To gift or not to gift: There’s a lot of information on the internet about whether or not it’s necessary to buy a gift for a destination wedding. One school of thought says a simple card is enough since you’ll already be spending money on flights and accommodations, while the flipside is that you’re going to a wedding plain and simple – which in itself denotes that a gift is required. Etiquette-wise, it’s still your best bet to get a gift (unless of course the bride and groom have implemented a no-gift policy). Consider a lower-cost, more personal present or an experiential gift.

Flying with wedding gifts: Air travel complicates what you can and cannot take with you to a wedding. Flying with gifts can be inconvenient. They take up precious space in your luggage, may break or be damaged in flight and should be packed unwrapped (airport security personnel can unwrap gifts if they see it necessary), and once you gift it, the couple will need to get it home. Gift cards and checks are always a welcome alternative, or opt to mail your gift ahead of time or even after the fact. (Wedding etiquette says you have a full year from the wedding to send your gift — this is also a way to budget, if you are close to the couple and want to give a gift but have exhausted your finances). If you take advantage of the extra time, do bring a card to the wedding.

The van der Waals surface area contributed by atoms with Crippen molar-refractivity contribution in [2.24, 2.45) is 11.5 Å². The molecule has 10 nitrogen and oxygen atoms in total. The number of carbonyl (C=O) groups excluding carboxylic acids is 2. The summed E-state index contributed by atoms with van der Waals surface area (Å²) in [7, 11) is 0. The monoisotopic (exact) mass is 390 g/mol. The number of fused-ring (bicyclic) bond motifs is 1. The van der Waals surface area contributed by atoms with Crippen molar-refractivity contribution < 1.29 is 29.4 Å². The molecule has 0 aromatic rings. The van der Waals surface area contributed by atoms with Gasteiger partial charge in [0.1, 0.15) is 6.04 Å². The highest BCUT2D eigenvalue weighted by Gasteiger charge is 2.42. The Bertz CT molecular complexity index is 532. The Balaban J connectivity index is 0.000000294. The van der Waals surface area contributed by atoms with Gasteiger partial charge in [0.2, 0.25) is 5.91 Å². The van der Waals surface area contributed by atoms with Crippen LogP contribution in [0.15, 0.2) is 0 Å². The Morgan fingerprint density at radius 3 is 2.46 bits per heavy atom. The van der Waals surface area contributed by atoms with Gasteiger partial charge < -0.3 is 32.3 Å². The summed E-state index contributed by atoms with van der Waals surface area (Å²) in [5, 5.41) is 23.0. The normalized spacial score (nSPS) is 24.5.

Figuring out what to wear to a regular wedding (as in, one where you don’t need to travel to get there) can be enough. But when it comes packing your formal attire, as well as clothing for other wedding-related events, things are trickier.